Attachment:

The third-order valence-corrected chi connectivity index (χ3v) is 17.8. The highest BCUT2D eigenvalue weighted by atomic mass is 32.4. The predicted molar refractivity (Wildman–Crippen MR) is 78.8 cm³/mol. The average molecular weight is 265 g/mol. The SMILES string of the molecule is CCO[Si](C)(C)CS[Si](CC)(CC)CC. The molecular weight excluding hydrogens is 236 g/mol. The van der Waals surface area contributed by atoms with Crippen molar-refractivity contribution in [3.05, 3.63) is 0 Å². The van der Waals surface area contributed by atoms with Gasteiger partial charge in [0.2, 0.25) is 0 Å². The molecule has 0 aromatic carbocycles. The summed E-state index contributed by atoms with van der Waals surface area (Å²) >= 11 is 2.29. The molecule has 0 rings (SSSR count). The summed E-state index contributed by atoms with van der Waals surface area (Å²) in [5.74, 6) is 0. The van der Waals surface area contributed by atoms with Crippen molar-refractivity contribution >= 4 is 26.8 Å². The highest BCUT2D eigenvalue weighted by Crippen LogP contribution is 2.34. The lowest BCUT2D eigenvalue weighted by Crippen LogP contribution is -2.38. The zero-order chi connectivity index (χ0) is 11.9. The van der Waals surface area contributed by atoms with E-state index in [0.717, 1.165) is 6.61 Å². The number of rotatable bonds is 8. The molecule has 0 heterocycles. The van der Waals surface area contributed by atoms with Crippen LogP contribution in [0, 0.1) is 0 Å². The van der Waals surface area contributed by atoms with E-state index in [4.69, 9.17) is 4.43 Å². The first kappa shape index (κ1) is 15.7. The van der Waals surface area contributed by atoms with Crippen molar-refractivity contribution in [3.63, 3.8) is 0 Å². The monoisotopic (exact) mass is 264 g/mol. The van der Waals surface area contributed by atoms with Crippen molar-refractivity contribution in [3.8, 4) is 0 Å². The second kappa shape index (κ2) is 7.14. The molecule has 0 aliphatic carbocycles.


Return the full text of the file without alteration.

The third-order valence-corrected chi connectivity index (χ3v) is 17.8. The highest BCUT2D eigenvalue weighted by atomic mass is 32.4. The predicted molar refractivity (Wildman–Crippen MR) is 78.8 cm³/mol. The average molecular weight is 265 g/mol. The SMILES string of the molecule is CCO[Si](C)(C)CS[Si](CC)(CC)CC. The molecular weight excluding hydrogens is 236 g/mol. The van der Waals surface area contributed by atoms with Crippen molar-refractivity contribution in [3.05, 3.63) is 0 Å². The van der Waals surface area contributed by atoms with Gasteiger partial charge in [0.2, 0.25) is 0 Å². The molecule has 0 aromatic carbocycles. The summed E-state index contributed by atoms with van der Waals surface area (Å²) >= 11 is 2.29. The molecule has 0 rings (SSSR count). The summed E-state index contributed by atoms with van der Waals surface area (Å²) in [5.74, 6) is 0. The van der Waals surface area contributed by atoms with Crippen molar-refractivity contribution >= 4 is 26.8 Å². The highest BCUT2D eigenvalue weighted by Crippen LogP contribution is 2.34. The lowest BCUT2D eigenvalue weighted by Crippen LogP contribution is -2.38. The zero-order chi connectivity index (χ0) is 11.9. The van der Waals surface area contributed by atoms with E-state index in [0.717, 1.165) is 6.61 Å². The number of rotatable bonds is 8. The molecule has 0 heterocycles. The van der Waals surface area contributed by atoms with Crippen LogP contribution in [0, 0.1) is 0 Å². The van der Waals surface area contributed by atoms with E-state index in [4.69, 9.17) is 4.43 Å². The first kappa shape index (κ1) is 15.7. The van der Waals surface area contributed by atoms with Crippen molar-refractivity contribution in [3.63, 3.8) is 0 Å². The monoisotopic (exact) mass is 264 g/mol. The van der Waals surface area contributed by atoms with Crippen molar-refractivity contribution in [3.8, 4) is 0 Å². The second kappa shape index (κ2) is 7.14. The molecule has 0 aliphatic carbocycles.